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    Dealing with drought [Gas in Transition]


Natural gas producers in western Canada are adapting to an ongoing drought that is impacting water availability for production and increasing wildfire risks. [Image credit: Tourmaline Oil]

by: Dale Lunan

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Dealing with drought [Gas in Transition]

Drought conditions that have persisted in western Canada for the past couple of years could pose challenges for natural gas producers this year, consultant Deloitte warns in its latest energy price forecast published in late March, as major water consumers like agriculture, oil and gas and municipalities prepare to deal with potential use restrictions.

“Canada’s production base has a concentrated need for water, and it’s located right in the middle of some of the country’s most severe drought zones,” Deloitte says in its report.

As early as December 2023, regulators in both Alberta and BC were advising industrial water users of the potential for restrictions, citing snowpack levels that were only 72% of average in the Peace Basin of northeast BC, while reservoirs in southern Alberta were as low as 15% full, with little relief expected from the spring freshet, given relatively sparse snow cover and an early melt of mountain snowpacks.

By April 1, snowpack in BC’s Peace Basin was only 65% of normal, while other basins in the northeast were as low as 50% of normal. Across the province, snowpack was at 63% of normal, the government said, the lowest since at least 1970.

“Low snowpack and seasonal runoff forecasts combined with warm seasonal weather forecasts and lingering impacts from on-going drought are creating significantly elevated drought hazards for this upcoming spring and summer,” the provincial Ministry of Water, Land and Resource Stewardship said in its April update water resource update.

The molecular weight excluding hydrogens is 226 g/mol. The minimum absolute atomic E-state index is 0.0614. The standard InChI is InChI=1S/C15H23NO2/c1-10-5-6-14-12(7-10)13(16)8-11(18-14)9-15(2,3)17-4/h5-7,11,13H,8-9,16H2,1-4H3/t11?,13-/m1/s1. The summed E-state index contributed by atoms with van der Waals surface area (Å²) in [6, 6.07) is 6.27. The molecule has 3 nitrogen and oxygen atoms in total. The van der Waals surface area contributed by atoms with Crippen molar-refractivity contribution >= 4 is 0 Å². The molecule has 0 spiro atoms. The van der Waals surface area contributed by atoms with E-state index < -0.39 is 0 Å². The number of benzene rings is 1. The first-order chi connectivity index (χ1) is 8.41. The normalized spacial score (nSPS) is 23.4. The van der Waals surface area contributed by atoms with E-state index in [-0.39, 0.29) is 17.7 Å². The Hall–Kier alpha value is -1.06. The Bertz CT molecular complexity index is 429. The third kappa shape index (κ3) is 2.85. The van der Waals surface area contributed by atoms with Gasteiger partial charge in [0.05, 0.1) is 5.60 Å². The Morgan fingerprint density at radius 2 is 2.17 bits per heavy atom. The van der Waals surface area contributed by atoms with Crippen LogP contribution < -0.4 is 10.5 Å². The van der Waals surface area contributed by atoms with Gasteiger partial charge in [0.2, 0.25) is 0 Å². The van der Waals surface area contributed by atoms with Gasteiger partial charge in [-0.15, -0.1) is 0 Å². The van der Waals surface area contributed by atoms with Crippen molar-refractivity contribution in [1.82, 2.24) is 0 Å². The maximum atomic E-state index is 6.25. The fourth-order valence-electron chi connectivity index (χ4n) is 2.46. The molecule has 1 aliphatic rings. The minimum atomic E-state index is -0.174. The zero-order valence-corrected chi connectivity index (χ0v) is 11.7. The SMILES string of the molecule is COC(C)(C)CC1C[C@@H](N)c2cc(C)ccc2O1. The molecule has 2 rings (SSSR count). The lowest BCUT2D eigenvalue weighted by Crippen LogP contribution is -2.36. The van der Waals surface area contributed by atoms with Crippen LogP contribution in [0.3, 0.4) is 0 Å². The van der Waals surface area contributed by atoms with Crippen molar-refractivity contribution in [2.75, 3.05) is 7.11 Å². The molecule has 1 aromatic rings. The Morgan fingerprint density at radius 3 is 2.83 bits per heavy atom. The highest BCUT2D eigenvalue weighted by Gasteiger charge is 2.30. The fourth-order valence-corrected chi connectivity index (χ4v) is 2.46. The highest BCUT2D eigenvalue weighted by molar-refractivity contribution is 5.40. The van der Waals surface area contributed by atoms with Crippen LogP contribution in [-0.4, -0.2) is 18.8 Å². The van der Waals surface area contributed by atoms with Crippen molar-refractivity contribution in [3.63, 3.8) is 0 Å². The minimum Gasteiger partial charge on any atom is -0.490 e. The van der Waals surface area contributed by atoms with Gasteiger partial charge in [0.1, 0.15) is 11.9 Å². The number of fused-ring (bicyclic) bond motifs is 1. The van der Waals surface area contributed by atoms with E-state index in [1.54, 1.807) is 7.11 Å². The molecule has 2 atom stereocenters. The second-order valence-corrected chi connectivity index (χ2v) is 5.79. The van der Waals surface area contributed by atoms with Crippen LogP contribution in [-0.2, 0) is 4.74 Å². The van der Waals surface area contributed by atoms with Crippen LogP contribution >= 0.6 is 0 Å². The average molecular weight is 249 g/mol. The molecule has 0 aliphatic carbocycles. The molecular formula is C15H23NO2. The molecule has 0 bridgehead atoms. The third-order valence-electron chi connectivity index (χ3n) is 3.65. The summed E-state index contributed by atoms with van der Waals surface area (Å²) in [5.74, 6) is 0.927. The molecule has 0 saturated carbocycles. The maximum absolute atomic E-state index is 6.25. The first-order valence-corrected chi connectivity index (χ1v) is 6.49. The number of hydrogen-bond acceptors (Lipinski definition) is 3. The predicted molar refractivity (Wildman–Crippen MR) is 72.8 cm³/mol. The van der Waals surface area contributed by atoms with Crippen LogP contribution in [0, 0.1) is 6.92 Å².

In Alberta, the Peace River has logged its lowest average flow this century, the Deloitte report notes, and in March, the provincial government’s water information portal was showing multiple water shortage advisories in northern areas. Alberta’s environment ministry has established what it calls a “Drought Command Team” to negotiate with major water users to find ways to reduce usage.

“Alberta is experiencing extremely low water levels in many parts of the province due to below-average snowpack and precipitation over the past several months, resulting in less runoff to rivers, lakes, and reservoirs,” the Alberta Energy Regulator (AER) said in a December bulletin. “With a high probability of a strong El Niño event this winter (resulting in lower precipitation and higher temperatures), there is a strong likelihood of low flows and low water levels persisting into the 2024 calendar year.”

Drought impacts “almost certain”

In northern BC, home to the prolific Montney gas play, drought conditions persisted through the summer and fall of 2023, impacting streamflows and groundwater levels, the BC Energy Regulator (BCER) said in a January 2024 note to industrial water users.

“Lower than average snowpack has been observed to date and the combined impact of these events has created an increased potential for drought conditions in 2024 and another summer of possibly limited water supply in the north,” it said. 

When drought monitoring for 2023 wrapped up in November of last year, all four river basins in the northeast were at Drought Level 5, indicating that adverse drought impacts were “almost certain.”

But oil and gas producers in western Canada have been proactive for years in their efforts to reduce their use of fresh water. In 2022, the energy sector was allocated 1.23bn m3 of non-saline water, or less than 1% of the provincial total, and used just 21% of its allocation, with 82% of that coming from recycled water.

Still, the Canadian Association of Petroleum Producers (CAPP), whose members produce about 80% of Canada’s oil and natural gas, says the industry is monitoring drought conditions and engaging with provincial authorities in both Alberta and BC regarding their need for fresh water this summer and their implementation of drought mitigation plans.